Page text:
The Federal Trade Commission voted Friday to finalize its settlement with Facebook, resolving charges that the social network exposed details about users’ lives without getting the required legal consent.
Facebook Inc. agreed to submit to government audits of its privacy practices every other year for the next two decades. The company also committed to getting explicit approval from users before changing the types of content it makes public.
The settlement, announced in November, is similar to agreements the FTC reached separately with Google Inc. and Myspace.
The FTC approved the settlement Friday after a public comment period. It came a day after the FTC fined Google $22.5 million to resolve allegations that Google didn’t comply with the earlier settlement.
Facebook didn’t admit any wrongdoing in the settlement, though CEO Mark Zuckerberg conceded in November that the company had made “high-profile mistakes” on privacy over the years.
Both Facebook and Google have vast amounts of data on their users — Facebook through the things people share on the site, and Google through the searches and other things people do. Such information is valuable because it can be used to improve the lucrative targeted advertising pitches that both companies aim at users.
Over the years, Facebook has been pushing users to voluntary share more about themselves. That ultimately encourages users and their friends to spend more time on the site, which in turn allows Facebook to sell more ads. Although Facebook boasts that it gives users a variety of software settings so they can decide which photos, links and updates to share with whom, the company changes those options on a regular basis.
Much of the FTC’s complaint against Facebook centers on a series of changes that the company made to its privacy controls in late 2009. The revisions automatically shared information and pictures about Facebook users, even if they previously programmed their privacy settings to shield the content. Among other things, people’s profile pictures, lists of online friends and political views were suddenly available for the world to see, the FTC alleged.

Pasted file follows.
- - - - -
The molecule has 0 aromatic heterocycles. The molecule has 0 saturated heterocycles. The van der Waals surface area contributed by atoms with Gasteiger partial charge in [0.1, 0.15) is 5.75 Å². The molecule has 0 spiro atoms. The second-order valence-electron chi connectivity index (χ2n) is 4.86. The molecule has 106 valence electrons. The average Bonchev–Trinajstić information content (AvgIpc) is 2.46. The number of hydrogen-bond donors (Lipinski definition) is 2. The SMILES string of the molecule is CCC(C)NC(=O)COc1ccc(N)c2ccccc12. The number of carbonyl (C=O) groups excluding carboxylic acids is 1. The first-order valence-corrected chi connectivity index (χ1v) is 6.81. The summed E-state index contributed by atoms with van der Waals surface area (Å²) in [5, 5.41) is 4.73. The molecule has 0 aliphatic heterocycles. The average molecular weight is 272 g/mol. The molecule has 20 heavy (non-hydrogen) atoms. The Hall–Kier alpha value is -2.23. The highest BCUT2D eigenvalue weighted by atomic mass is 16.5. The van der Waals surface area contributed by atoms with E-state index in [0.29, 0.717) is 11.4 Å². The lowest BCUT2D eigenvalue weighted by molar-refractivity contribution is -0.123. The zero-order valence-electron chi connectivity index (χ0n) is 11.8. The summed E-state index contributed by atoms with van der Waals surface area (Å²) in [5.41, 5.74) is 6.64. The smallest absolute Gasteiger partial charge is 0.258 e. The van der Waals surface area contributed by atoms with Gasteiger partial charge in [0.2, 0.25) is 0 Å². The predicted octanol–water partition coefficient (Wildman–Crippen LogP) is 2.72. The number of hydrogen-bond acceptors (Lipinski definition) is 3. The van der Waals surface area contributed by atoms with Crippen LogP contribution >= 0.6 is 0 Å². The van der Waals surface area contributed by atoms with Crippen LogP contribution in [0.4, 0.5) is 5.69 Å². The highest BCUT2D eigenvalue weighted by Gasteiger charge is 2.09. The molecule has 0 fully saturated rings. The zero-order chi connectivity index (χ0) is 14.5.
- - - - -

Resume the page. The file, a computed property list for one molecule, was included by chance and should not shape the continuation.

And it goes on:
The complaint also charges that Facebook shared its users’ personal information with third-party advertisers from September 2008 through May 2010 despite several public assurances from company officials that it wasn’t passing the data along for marketing purposes.
Facebook believes that happened only in limited instances, generally when users clicked on ads that appeared on their personal profile pages. Most of Facebook’s users click on ads when they are on their “Wall” — a section that highlights their friends’ posts — or while visiting someone else’s profile page.
Under the settlement, Facebook must get explicit consent — a process known as “opting in” — before making changes that override existing privacy preferences. The company also may not make misrepresentations about the privacy or security of users’ personal information — a broad clause that led to Google’s fine on Thursday.
Violations will be subject to civil penalties of up to $16,000 per day for each infringement.
The FTC approved the settlement 3-1, with one commissioner not participating. Commissioner J. Thomas Rosch dissented, as he did with the Google deal on Thursday, partly because it didn’t require an admission of wrongdoing. He also worried the settlement was too vague on whether it applied to Facebook apps written by outside parties. The three commissioners who approved the deal believe it covers apps.
Facebook had no comment beyond a statement that it is pleased the settlement received final approval.
Facebook’s stock gained 80 cents, or 3.8 percent, to close Friday at $21.81. The company, based in Menlo Park, California, began trading publicly in mid-May, after the settlement with the FTC was reached. The stock is now trading 43 percent below its initial public offering price of $38.
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